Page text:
At just under 500 pages, Cat’s Eye by Margaret Atwood, is a book to slowly savour rather than to greedily gobble up.
Published in 1988, this tells the story of an artist, Elaine, from childhood to middle-age, through the lens of bullying; Elaine’s experiences of being bullied at school and the terrible toll it takes on her, casting long shadows throughout her life.
Elaine Risley, a painter, returns to Toronto to find herself overwhelmed by her past. Memories of childhood – unbearable betrayals and cruelties – surface relentlessly, forcing her to confront the spectre of Cordelia, once her best friend and tormentor, who has haunted her for forty years.
Elaine has a remarkable memory, recalling every detail from her difficult childhood; these memories are triggered as she revisits the city she grew up in as she prepares to open an exhibition of her work. We are privy to dark and disturbing descriptions of the pain she felt at the hands of her bullies, who were once her friends.
I found the book somewhat heavy going; I was at once curious to read about Elaine’s childhood experiences with her foe, Cordelia, yet also afraid of where it would all lead. It’s fascinating to see how her childhood experiences influenced her adulthood, yet also depressing. I kept with the story, hoping for a full-on confrontation with Cordelia and the past, for some explosive moment that would absolve Elaine and free her to move on, while somehow giving Cordelia the comeuppance she so clearly deserves.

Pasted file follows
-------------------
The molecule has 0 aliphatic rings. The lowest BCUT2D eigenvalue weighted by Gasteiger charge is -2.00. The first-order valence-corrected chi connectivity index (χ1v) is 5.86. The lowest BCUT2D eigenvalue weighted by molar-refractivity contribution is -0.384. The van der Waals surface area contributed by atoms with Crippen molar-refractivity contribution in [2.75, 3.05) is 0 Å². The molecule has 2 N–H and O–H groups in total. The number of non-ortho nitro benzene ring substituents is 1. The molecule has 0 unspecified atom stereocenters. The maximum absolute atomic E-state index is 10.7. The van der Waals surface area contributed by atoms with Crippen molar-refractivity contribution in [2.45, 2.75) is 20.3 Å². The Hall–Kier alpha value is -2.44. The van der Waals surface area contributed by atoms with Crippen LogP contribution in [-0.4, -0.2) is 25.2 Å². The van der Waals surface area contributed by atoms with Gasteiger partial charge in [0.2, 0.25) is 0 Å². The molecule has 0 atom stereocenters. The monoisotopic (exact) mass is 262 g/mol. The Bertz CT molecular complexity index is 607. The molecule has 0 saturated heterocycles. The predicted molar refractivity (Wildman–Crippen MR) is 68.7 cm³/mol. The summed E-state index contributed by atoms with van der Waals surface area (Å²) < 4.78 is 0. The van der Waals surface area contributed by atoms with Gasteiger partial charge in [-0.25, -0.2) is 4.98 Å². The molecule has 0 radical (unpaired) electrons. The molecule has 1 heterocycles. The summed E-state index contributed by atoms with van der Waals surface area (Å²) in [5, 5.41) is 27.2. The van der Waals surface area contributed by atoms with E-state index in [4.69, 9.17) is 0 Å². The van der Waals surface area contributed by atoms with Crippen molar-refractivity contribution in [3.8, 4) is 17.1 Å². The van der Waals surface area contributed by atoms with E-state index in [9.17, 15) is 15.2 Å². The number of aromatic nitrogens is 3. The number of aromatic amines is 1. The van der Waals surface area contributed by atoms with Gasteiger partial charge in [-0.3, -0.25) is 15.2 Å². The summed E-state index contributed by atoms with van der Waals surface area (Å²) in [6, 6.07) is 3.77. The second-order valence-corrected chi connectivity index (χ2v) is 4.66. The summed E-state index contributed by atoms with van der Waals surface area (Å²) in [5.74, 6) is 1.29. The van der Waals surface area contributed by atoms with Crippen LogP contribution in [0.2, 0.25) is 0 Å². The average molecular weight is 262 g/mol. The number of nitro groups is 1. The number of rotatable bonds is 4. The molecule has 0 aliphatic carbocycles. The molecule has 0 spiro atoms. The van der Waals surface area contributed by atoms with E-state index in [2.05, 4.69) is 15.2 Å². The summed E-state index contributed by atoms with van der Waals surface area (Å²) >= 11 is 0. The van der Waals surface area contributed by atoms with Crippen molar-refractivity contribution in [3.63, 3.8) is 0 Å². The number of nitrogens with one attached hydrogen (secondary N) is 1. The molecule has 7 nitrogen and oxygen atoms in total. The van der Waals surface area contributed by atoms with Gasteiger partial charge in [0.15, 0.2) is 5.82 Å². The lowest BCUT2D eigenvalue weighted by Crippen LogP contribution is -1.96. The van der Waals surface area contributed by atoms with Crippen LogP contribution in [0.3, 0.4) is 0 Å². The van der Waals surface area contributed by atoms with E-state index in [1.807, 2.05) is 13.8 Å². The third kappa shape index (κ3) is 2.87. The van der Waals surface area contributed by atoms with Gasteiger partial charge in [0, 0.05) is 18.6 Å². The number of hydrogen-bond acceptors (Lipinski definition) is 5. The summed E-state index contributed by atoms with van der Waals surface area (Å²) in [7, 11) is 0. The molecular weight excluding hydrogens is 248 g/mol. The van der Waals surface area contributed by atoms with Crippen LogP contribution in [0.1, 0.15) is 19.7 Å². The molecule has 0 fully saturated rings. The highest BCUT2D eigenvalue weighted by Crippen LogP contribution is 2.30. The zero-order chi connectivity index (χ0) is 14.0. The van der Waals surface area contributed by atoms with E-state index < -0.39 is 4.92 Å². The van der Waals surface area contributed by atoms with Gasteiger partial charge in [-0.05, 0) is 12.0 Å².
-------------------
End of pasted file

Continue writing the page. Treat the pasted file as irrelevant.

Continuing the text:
The line blurs between the past and the present; do our memories remain locked up in physical locations that no longer resemble those places as we remembered them, or are we prisoners of the past, never quite free enough to move on, and forever reminded of the past by walking down the streets of our youth?
If I had to describe this book in one word it would be: haunted.